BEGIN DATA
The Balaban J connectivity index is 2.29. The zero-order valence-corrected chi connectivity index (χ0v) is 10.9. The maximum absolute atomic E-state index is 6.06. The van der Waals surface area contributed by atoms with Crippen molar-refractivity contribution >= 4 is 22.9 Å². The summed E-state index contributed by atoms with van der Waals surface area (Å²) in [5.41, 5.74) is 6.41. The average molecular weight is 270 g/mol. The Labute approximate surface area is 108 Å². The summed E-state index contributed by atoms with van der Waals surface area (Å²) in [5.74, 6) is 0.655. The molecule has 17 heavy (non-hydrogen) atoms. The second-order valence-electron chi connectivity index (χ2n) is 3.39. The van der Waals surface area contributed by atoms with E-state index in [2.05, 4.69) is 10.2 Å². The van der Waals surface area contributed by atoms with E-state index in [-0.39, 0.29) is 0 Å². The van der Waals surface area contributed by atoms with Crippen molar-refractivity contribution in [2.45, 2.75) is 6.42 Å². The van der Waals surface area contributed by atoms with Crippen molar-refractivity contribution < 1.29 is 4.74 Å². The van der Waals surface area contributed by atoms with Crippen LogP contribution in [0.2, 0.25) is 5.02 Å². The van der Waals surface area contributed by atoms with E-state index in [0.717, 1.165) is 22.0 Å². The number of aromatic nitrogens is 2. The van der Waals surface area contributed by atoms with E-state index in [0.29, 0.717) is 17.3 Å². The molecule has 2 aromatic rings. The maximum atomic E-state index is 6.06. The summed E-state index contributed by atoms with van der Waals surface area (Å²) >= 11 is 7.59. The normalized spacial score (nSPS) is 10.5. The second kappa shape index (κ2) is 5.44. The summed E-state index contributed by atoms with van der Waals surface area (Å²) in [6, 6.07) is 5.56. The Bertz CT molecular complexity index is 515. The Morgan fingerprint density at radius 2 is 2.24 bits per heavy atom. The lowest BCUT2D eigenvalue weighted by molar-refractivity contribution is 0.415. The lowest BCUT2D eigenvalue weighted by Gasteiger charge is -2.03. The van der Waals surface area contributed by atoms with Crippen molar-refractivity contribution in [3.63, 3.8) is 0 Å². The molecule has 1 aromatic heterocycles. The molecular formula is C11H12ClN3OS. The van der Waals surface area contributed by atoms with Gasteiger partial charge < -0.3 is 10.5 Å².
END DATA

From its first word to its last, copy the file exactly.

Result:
The Balaban J connectivity index is 2.29. The zero-order valence-corrected chi connectivity index (χ0v) is 10.9. The maximum absolute atomic E-state index is 6.06. The van der Waals surface area contributed by atoms with Crippen molar-refractivity contribution >= 4 is 22.9 Å². The summed E-state index contributed by atoms with van der Waals surface area (Å²) in [5.41, 5.74) is 6.41. The average molecular weight is 270 g/mol. The Labute approximate surface area is 108 Å². The summed E-state index contributed by atoms with van der Waals surface area (Å²) in [5.74, 6) is 0.655. The molecule has 17 heavy (non-hydrogen) atoms. The second-order valence-electron chi connectivity index (χ2n) is 3.39. The van der Waals surface area contributed by atoms with E-state index in [2.05, 4.69) is 10.2 Å². The van der Waals surface area contributed by atoms with E-state index in [-0.39, 0.29) is 0 Å². The van der Waals surface area contributed by atoms with Crippen molar-refractivity contribution in [2.45, 2.75) is 6.42 Å². The van der Waals surface area contributed by atoms with Crippen molar-refractivity contribution < 1.29 is 4.74 Å². The van der Waals surface area contributed by atoms with Crippen LogP contribution in [0.2, 0.25) is 5.02 Å². The van der Waals surface area contributed by atoms with E-state index in [0.717, 1.165) is 22.0 Å². The number of aromatic nitrogens is 2. The van der Waals surface area contributed by atoms with E-state index in [0.29, 0.717) is 17.3 Å². The molecule has 2 aromatic rings. The maximum atomic E-state index is 6.06. The summed E-state index contributed by atoms with van der Waals surface area (Å²) >= 11 is 7.59. The normalized spacial score (nSPS) is 10.5. The second kappa shape index (κ2) is 5.44. The summed E-state index contributed by atoms with van der Waals surface area (Å²) in [6, 6.07) is 5.56. The Bertz CT molecular complexity index is 515. The Morgan fingerprint density at radius 2 is 2.24 bits per heavy atom. The lowest BCUT2D eigenvalue weighted by molar-refractivity contribution is 0.415. The lowest BCUT2D eigenvalue weighted by Gasteiger charge is -2.03. The van der Waals surface area contributed by atoms with Crippen molar-refractivity contribution in [3.63, 3.8) is 0 Å². The molecule has 1 aromatic heterocycles. The molecular formula is C11H12ClN3OS. The van der Waals surface area contributed by atoms with Gasteiger partial charge < -0.3 is 10.5 Å².